Wil Myers, OF (SD)
Wil Myers continued his strong start to the season, finishing 3-for-5 with his third home run in San Diego's 6-2 win at Pittsburgh. Myers had a 127 ADP throughout NFBC drafts this offseason, and that is too low for a player with his widespread production. Injuries scare people away and understandably so as Myers hasn't reached 500 at-bats in a season since 2017. That was also the last time he finished 20/20 (actually 30/20) and a fully healthy season could see the multi-skilled slugger reach those milestones again. Twenty stolen bases may be a lot to ask in a loaded Padres lineup, but Myers is exhibiting top-notch speed. He has one stolen base so far to go along with his three home runs. He is also showing further improvement in contact and patience. Myers hit .288 in the shortened 2020 season and may be validating that output. Surrounded by studs, am I crazy to dream of a 20/20/100/100 season? It's not crazy if he maintains health. IF.
Keston Hiura, 2B (MIL)
Hiura was back at his original position of 2nd base, as Kolten Wong is out with an oblique injury. He recorded his first stolen base of the season after driving in his fourth run on an RBI-single in the 6th. He left the game as part of a double switch after finishing 1-for-3 with an RBI and stolen base. His average improved to .129. After a disappointing 2020 season, it is concerning to see Hiura begin 2021 with such awful results. He hit .303 with 19 home runs and nine stolen bases in his rookie season in 2019 but regressed to .212 with 13 homers and 3 steals last year. He started this year reaching base once (via hit by pitch) in his first 20 plate appearances. Perhaps an encouraging sign is he has four hits in his last three games including two extra-base hits. Hiura has to make the normal adjustments of a young slugger. He was very good against velocity in his first season, but he struggled against breaking pitches. As pitchers got the book on him, the rate of breaking pitches he was seeing increased. This was a big factor in last year's struggles. If he can improve his work against the secondary and tertiary pitches, he will start to see more fastballs and he should feast again.
Adbert Alzolay, SP (CHC)
Alzolay was cruising through five innings until the Brewers finally got to him on Monday. The young right-hander had only allowed one hit without a walk in the first five innings. Then he opened the sixth frame with a single, a walk and another single. Shortly thereafter he was removed from the game only to see the Cubs bullpen allow the three runs he left on base to score. Incredibly the 5.1 innings pitched makes Monday's outing the longest of his career. However, he gets stuck with a loss and another slap to his ERA. The good news is he continues to show potential. He struck out six batters in the five innings and nearly completed his first MLB appearance without a walk. If Alzolay can't get his walks under control, he will struggle to remain a starting pitcher in the major leagues. His walk rate has been in the double digits for the past three seasons. He has the stuff to be a successful pitcher. He has a good fastball/slider combo with a workable curveball and changeup, but he struggles pitching into the zone and major league hitters are pretty capable so his opposing swing rate continues to decline. In other words, until he shows he can command his pitches, batters will lay off the ones outside the strike zone. Opposing hitters swing at one out of every four pitches outside the strike zone. That is below average and not encouraging for a pitcher with high-strikeout upside. Until he learns better command, Alzolay's ceiling will be capped.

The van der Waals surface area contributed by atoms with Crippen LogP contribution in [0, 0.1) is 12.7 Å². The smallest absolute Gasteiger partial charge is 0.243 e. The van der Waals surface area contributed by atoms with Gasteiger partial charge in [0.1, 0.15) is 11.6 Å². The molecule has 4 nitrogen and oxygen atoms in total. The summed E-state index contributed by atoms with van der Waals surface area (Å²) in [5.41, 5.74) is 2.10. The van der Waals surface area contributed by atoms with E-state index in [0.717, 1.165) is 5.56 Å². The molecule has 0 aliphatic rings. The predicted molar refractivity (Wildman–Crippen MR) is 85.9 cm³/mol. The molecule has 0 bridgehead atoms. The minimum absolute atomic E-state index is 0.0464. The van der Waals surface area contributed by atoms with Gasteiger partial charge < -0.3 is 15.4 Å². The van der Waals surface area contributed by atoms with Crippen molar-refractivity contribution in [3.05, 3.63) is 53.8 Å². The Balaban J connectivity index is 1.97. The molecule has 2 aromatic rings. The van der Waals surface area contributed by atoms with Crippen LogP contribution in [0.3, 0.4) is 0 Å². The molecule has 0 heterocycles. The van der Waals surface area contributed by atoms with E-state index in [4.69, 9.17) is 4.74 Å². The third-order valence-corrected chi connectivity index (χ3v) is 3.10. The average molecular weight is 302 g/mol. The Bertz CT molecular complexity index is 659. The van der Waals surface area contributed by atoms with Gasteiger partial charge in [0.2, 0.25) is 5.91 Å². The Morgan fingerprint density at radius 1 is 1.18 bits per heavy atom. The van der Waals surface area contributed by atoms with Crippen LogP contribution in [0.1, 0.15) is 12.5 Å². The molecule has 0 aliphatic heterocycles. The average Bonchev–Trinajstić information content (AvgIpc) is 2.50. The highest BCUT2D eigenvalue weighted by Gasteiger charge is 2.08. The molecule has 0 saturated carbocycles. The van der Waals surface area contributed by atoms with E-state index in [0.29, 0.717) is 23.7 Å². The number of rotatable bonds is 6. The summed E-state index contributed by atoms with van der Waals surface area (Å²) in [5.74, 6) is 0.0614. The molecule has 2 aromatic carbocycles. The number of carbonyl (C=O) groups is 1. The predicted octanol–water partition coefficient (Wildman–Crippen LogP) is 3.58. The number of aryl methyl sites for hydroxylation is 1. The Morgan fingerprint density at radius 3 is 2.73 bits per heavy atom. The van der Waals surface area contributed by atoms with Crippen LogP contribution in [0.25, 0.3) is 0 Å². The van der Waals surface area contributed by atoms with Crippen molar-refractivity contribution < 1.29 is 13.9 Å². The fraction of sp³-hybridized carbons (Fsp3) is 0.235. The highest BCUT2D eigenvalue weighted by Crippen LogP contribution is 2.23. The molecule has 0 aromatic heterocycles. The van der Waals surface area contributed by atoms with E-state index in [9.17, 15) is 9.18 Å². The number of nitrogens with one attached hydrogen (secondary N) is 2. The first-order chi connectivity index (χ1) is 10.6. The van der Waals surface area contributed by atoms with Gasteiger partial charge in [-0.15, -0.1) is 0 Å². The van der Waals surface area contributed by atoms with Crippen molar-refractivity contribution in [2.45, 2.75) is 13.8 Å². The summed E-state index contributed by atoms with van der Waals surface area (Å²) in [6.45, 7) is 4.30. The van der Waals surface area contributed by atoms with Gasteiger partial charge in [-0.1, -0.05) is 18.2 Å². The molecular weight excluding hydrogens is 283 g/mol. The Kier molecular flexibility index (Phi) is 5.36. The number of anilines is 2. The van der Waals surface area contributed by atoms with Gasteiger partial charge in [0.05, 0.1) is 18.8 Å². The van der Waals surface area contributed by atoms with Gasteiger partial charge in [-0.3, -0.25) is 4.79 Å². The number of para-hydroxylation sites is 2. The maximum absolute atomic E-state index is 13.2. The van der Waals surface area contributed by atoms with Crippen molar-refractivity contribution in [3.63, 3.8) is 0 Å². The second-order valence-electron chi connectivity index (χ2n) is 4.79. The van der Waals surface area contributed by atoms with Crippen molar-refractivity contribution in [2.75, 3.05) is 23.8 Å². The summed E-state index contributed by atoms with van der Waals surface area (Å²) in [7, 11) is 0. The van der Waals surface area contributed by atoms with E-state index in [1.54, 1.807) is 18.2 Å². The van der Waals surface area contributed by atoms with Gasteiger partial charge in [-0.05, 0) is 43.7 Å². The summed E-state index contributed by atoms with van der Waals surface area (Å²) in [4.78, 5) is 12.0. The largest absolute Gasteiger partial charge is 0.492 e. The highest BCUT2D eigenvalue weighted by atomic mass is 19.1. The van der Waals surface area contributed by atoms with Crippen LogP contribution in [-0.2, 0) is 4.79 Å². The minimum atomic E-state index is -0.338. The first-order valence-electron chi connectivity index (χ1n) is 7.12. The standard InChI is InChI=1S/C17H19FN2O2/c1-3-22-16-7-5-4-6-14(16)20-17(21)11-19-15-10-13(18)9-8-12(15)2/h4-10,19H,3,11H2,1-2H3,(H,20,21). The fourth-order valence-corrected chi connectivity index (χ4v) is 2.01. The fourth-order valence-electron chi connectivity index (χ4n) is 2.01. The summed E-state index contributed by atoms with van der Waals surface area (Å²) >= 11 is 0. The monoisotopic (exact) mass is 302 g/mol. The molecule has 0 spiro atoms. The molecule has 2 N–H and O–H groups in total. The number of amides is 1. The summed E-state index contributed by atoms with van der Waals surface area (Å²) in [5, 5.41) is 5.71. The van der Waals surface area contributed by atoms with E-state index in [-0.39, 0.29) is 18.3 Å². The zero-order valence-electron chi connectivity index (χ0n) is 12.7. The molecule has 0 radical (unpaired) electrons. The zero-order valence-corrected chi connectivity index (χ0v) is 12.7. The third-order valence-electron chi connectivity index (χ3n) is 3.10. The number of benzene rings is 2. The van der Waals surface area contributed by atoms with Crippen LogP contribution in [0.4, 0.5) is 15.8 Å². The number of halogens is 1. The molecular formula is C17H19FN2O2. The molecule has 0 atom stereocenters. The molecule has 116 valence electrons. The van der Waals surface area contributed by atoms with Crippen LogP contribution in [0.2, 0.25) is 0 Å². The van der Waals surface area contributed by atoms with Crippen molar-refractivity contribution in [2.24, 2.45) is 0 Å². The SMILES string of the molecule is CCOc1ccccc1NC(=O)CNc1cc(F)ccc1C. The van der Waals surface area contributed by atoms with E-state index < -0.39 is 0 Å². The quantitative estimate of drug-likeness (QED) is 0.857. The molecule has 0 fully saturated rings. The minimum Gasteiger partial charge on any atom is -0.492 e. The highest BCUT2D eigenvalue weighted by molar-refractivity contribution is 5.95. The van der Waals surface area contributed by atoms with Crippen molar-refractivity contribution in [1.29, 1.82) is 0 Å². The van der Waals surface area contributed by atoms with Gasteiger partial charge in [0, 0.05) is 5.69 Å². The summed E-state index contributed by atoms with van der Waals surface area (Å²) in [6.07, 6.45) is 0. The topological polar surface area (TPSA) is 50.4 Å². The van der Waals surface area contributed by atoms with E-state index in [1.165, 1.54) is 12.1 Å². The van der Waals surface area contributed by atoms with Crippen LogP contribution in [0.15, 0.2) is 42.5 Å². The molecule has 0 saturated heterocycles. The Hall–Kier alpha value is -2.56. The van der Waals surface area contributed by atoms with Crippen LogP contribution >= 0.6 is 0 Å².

Kevin Newman, SS (PIT)
Kevin Newman's grip on an everyday role with the Pirates is loosening. He was moved down to 8th in the lineup on Monday and proceeded to go hitless in three plate appearances. He even struck out, only his third K of the season. Hitting 8th in Pittsburgh's lackluster offense is telling. Gone are the memories of Newman hitting .606 with a 1.429 OPS in spring training. Perhaps his 83-mph average exit velocity tells the true story. The fact Newman has never had a hard-hit rate in the 30's is also telling. It's entirely possible his 12 home runs in 2019 were an aberration. He is more fit to be a contact hitter with minimal power and average speed. Is that an everyday starter? Maybe in Pittsburgh. The truth is a contact rate of 90% is good enough for a better average than he has. He is being pulled down by a .188 BABIP, which should deviate to the mean. Yet don't expect the .333 BABIP of 2019. He just doesn't hit the ball hard enough for that. Newman's average will stabilize. He will steal a few bases, but his overall shine is becoming murkier by the start.
Aaron Sanchez, SP (SF)
Sanchez was palatable in his second start. After impressing with only one run allowed in five innings at San Diego, Sanchez lasted five innings again, allowing two runs on three hits and a walk in a loss to Cincinnati. He struck out three and allowed his first home run of the season to Jesse Winker. Somehow he was outdueled by Wade Miley in a battle between pitchers I spent too much FAAB on five years ago. The good news is his velocity was up a couple ticks from his first start. He was sitting around 92 miles per hour and induced 12 swings and misses in his five frames. Sanchez is still only 28 years old, but his body may resemble a 48 year old's with all the injuries he has dealt with. He topped 140 innings once, back in 2016 (you know, when I spent all that FAAB on him). Otherwise, he has been in and out of rehab assignments and MLB returns and back on the IL and so forth for the last several years. If he can stay healthy, the Giants are committed to a rotation spot for him and his first two starts have given them no reason to question his role.
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